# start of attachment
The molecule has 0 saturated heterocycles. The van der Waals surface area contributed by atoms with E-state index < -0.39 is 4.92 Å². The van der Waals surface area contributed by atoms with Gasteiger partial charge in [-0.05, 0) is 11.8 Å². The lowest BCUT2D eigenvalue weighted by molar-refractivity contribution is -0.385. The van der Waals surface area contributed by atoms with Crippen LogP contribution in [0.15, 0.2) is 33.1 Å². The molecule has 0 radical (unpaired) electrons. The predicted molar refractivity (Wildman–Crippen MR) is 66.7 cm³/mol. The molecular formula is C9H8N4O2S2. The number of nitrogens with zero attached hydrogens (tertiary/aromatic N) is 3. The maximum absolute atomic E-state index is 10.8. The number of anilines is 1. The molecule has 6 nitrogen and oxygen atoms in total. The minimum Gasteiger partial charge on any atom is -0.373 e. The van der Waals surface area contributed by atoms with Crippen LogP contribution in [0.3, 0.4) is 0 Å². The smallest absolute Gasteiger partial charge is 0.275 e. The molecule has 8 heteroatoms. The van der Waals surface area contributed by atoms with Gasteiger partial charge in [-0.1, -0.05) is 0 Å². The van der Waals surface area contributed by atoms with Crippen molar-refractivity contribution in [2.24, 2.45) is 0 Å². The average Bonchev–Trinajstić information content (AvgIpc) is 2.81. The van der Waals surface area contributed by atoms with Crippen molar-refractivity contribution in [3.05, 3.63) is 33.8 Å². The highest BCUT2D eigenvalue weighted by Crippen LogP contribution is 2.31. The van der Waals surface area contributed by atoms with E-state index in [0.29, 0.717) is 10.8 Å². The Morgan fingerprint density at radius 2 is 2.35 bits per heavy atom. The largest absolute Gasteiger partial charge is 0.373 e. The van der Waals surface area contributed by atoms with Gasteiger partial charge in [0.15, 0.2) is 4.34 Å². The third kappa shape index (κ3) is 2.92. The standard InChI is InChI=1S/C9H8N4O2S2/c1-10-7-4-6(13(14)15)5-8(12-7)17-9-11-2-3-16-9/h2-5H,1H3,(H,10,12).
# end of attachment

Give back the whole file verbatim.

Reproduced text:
The molecule has 0 saturated heterocycles. The van der Waals surface area contributed by atoms with E-state index < -0.39 is 4.92 Å². The van der Waals surface area contributed by atoms with Gasteiger partial charge in [-0.05, 0) is 11.8 Å². The lowest BCUT2D eigenvalue weighted by molar-refractivity contribution is -0.385. The van der Waals surface area contributed by atoms with Crippen LogP contribution in [0.15, 0.2) is 33.1 Å². The molecule has 0 radical (unpaired) electrons. The predicted molar refractivity (Wildman–Crippen MR) is 66.7 cm³/mol. The molecular formula is C9H8N4O2S2. The number of nitrogens with zero attached hydrogens (tertiary/aromatic N) is 3. The maximum absolute atomic E-state index is 10.8. The number of anilines is 1. The molecule has 6 nitrogen and oxygen atoms in total. The minimum Gasteiger partial charge on any atom is -0.373 e. The van der Waals surface area contributed by atoms with Crippen LogP contribution in [0.3, 0.4) is 0 Å². The smallest absolute Gasteiger partial charge is 0.275 e. The molecule has 8 heteroatoms. The van der Waals surface area contributed by atoms with Gasteiger partial charge in [-0.1, -0.05) is 0 Å². The van der Waals surface area contributed by atoms with Crippen molar-refractivity contribution in [2.24, 2.45) is 0 Å². The average Bonchev–Trinajstić information content (AvgIpc) is 2.81. The van der Waals surface area contributed by atoms with Crippen molar-refractivity contribution in [3.05, 3.63) is 33.8 Å². The highest BCUT2D eigenvalue weighted by Crippen LogP contribution is 2.31. The van der Waals surface area contributed by atoms with E-state index in [0.29, 0.717) is 10.8 Å². The Morgan fingerprint density at radius 2 is 2.35 bits per heavy atom. The largest absolute Gasteiger partial charge is 0.373 e. The van der Waals surface area contributed by atoms with Gasteiger partial charge in [0.15, 0.2) is 4.34 Å². The third kappa shape index (κ3) is 2.92. The standard InChI is InChI=1S/C9H8N4O2S2/c1-10-7-4-6(13(14)15)5-8(12-7)17-9-11-2-3-16-9/h2-5H,1H3,(H,10,12).